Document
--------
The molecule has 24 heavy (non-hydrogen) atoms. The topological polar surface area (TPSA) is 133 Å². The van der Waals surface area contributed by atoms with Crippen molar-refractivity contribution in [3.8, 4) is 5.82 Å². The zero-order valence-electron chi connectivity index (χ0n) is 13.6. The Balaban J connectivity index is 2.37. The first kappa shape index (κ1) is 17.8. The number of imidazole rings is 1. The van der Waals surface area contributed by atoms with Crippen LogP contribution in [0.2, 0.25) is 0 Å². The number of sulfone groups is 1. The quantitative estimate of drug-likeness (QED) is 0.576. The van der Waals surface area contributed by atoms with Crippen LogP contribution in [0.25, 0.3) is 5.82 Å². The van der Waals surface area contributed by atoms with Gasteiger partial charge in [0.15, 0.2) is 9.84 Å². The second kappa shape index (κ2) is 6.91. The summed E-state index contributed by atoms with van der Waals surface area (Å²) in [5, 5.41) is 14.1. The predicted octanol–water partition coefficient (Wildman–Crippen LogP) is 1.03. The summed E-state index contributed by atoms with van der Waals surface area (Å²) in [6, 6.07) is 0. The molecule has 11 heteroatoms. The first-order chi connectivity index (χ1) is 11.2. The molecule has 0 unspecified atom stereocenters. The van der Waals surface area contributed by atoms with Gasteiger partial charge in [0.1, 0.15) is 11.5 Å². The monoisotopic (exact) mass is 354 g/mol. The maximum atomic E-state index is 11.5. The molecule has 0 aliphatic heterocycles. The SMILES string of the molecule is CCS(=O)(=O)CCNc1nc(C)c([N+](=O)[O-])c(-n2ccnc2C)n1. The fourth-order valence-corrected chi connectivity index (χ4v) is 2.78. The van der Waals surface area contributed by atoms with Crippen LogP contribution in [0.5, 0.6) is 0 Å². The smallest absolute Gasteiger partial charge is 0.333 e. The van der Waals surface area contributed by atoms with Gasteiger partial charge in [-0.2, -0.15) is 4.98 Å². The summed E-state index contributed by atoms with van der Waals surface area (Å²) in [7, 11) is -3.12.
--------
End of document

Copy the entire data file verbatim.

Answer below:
The molecule has 24 heavy (non-hydrogen) atoms. The topological polar surface area (TPSA) is 133 Å². The van der Waals surface area contributed by atoms with Crippen molar-refractivity contribution in [3.8, 4) is 5.82 Å². The zero-order valence-electron chi connectivity index (χ0n) is 13.6. The Balaban J connectivity index is 2.37. The first kappa shape index (κ1) is 17.8. The number of imidazole rings is 1. The van der Waals surface area contributed by atoms with Crippen LogP contribution in [0.2, 0.25) is 0 Å². The number of sulfone groups is 1. The quantitative estimate of drug-likeness (QED) is 0.576. The van der Waals surface area contributed by atoms with Crippen LogP contribution in [0.25, 0.3) is 5.82 Å². The van der Waals surface area contributed by atoms with Gasteiger partial charge in [0.15, 0.2) is 9.84 Å². The second kappa shape index (κ2) is 6.91. The summed E-state index contributed by atoms with van der Waals surface area (Å²) in [5, 5.41) is 14.1. The predicted octanol–water partition coefficient (Wildman–Crippen LogP) is 1.03. The summed E-state index contributed by atoms with van der Waals surface area (Å²) in [6, 6.07) is 0. The molecule has 11 heteroatoms. The first-order chi connectivity index (χ1) is 11.2. The molecule has 0 unspecified atom stereocenters. The van der Waals surface area contributed by atoms with Gasteiger partial charge in [0.1, 0.15) is 11.5 Å². The monoisotopic (exact) mass is 354 g/mol. The maximum atomic E-state index is 11.5. The molecule has 0 aliphatic heterocycles. The SMILES string of the molecule is CCS(=O)(=O)CCNc1nc(C)c([N+](=O)[O-])c(-n2ccnc2C)n1. The fourth-order valence-corrected chi connectivity index (χ4v) is 2.78. The van der Waals surface area contributed by atoms with Crippen LogP contribution in [0.5, 0.6) is 0 Å². The smallest absolute Gasteiger partial charge is 0.333 e. The van der Waals surface area contributed by atoms with Gasteiger partial charge in [-0.2, -0.15) is 4.98 Å². The summed E-state index contributed by atoms with van der Waals surface area (Å²) in [7, 11) is -3.12.